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  7. R. Ambrose Raven

    none

    END ALL FUNDING FOR PRIVATE SCHOOLS

    In planning to loot government school funds to feed the mendacity and rent-seeking of the Catholic and private school system, Christopher Pyne provided a perfect example of class warfare. His aim is above all to ensure the continuation of the enrichment of the rich following the bursting of the global bubble at whatever cost to the non-rich. But for the ferocious criticism, he would have succeeded.

    Gonski report co-author Dr Ken Boston labelled Christopher…

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    1. Michael Rogers

      Retired

      In reply to John Phillip

      No need to end all funding for private schools, just ban all fees for tuition.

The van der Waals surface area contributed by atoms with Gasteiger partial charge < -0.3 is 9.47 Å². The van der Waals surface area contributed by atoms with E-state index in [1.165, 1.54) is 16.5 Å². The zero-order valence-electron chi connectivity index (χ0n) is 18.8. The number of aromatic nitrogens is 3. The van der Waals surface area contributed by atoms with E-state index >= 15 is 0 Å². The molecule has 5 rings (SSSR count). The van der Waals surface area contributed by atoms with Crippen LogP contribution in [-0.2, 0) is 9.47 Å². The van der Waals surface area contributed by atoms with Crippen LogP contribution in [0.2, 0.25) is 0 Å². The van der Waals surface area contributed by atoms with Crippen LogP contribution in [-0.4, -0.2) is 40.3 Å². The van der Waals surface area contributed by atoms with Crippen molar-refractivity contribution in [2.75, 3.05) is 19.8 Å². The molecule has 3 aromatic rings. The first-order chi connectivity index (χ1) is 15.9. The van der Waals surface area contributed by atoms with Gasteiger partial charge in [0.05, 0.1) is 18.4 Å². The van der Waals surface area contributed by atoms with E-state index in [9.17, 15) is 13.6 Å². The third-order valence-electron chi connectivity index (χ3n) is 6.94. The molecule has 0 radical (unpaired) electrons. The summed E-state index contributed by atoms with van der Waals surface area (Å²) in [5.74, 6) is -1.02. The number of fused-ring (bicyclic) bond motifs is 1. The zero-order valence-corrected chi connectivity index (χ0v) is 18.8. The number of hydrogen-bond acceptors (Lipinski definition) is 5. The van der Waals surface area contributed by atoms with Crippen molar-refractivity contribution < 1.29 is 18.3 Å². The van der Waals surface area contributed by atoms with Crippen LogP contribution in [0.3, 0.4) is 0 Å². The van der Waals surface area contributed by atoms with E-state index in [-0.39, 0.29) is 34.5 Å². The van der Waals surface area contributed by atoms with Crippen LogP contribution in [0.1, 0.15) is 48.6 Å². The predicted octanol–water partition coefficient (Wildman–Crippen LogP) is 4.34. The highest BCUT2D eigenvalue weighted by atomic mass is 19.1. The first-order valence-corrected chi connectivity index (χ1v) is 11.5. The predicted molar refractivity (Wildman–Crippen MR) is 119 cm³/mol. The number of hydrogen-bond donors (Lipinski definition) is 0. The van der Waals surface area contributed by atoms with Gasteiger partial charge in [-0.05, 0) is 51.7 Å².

In Finland all schools are funded by the government. There are private schools such as those based around a particular religious faith but they cannot charge fees for tuition.

      Seems to work well.

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    2. Michael Shand

      Software Tester

      In reply to John Phillip

      "What possible advantage can be gained by increasing the cost of education to the government by collapsing the private sector?"

      Equality in oppertunity, not equal outcomes for everyone but equal oppertunity

      it would be a process of removing inherent class stratification

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    3. Andy Cameron

      Care giver

      In reply to R. Ambrose Raven

      Tell Dr. Ken Boston to run for office, or get back in his box.

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    4. Andy Cameron

      Care giver

      In reply to Michael Rogers

      Michael, there is no diversity of religious faith for the Finns to worry about.

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    5. R. Ambrose Raven

      none

      In reply to John Phillip

      No, after Pyne's effort at class warfare, this rent-seeking just no longer cuts it. Your hero wanted the lot. Need = government schools, not private schools.

      You want to educate your kids at a private school, you pay for it. We all pay taxes for things we don't use. Get used to it.